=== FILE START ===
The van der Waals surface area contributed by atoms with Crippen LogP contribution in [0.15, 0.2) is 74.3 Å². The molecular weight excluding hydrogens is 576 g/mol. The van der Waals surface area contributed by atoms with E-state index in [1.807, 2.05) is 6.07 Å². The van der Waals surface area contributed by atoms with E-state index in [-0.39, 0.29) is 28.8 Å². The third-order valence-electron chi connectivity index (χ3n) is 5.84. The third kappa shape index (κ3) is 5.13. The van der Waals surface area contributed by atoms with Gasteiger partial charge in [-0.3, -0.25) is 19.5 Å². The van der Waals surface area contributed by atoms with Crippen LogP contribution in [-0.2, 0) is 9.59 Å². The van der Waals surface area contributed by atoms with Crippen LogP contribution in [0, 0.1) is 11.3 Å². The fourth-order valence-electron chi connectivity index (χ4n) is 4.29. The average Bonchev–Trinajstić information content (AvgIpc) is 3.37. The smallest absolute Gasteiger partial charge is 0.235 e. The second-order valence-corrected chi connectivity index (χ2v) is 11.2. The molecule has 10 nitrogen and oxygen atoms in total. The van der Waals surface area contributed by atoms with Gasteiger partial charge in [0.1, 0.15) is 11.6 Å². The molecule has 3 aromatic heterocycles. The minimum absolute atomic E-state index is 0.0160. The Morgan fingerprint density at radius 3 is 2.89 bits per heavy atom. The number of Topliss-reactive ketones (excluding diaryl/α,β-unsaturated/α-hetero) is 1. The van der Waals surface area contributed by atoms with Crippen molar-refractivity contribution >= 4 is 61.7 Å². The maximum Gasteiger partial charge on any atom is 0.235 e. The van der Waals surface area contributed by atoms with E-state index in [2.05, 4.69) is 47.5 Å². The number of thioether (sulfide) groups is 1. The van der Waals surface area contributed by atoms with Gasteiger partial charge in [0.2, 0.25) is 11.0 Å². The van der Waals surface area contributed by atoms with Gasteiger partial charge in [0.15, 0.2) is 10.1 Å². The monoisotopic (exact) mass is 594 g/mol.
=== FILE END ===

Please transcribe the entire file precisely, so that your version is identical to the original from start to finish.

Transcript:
The van der Waals surface area contributed by atoms with Crippen LogP contribution in [0.15, 0.2) is 74.3 Å². The molecular weight excluding hydrogens is 576 g/mol. The van der Waals surface area contributed by atoms with E-state index in [1.807, 2.05) is 6.07 Å². The van der Waals surface area contributed by atoms with E-state index in [-0.39, 0.29) is 28.8 Å². The third-order valence-electron chi connectivity index (χ3n) is 5.84. The third kappa shape index (κ3) is 5.13. The van der Waals surface area contributed by atoms with Gasteiger partial charge in [-0.3, -0.25) is 19.5 Å². The van der Waals surface area contributed by atoms with Crippen LogP contribution in [-0.2, 0) is 9.59 Å². The van der Waals surface area contributed by atoms with Crippen LogP contribution in [0, 0.1) is 11.3 Å². The fourth-order valence-electron chi connectivity index (χ4n) is 4.29. The average Bonchev–Trinajstić information content (AvgIpc) is 3.37. The smallest absolute Gasteiger partial charge is 0.235 e. The second-order valence-corrected chi connectivity index (χ2v) is 11.2. The molecule has 10 nitrogen and oxygen atoms in total. The van der Waals surface area contributed by atoms with Gasteiger partial charge in [0.1, 0.15) is 11.6 Å². The molecule has 3 aromatic heterocycles. The minimum absolute atomic E-state index is 0.0160. The Morgan fingerprint density at radius 3 is 2.89 bits per heavy atom. The number of Topliss-reactive ketones (excluding diaryl/α,β-unsaturated/α-hetero) is 1. The van der Waals surface area contributed by atoms with Crippen molar-refractivity contribution >= 4 is 61.7 Å². The maximum Gasteiger partial charge on any atom is 0.235 e. The van der Waals surface area contributed by atoms with E-state index in [2.05, 4.69) is 47.5 Å². The number of thioether (sulfide) groups is 1. The van der Waals surface area contributed by atoms with Gasteiger partial charge in [0.2, 0.25) is 11.0 Å². The van der Waals surface area contributed by atoms with Gasteiger partial charge in [0.15, 0.2) is 10.1 Å². The monoisotopic (exact) mass is 594 g/mol.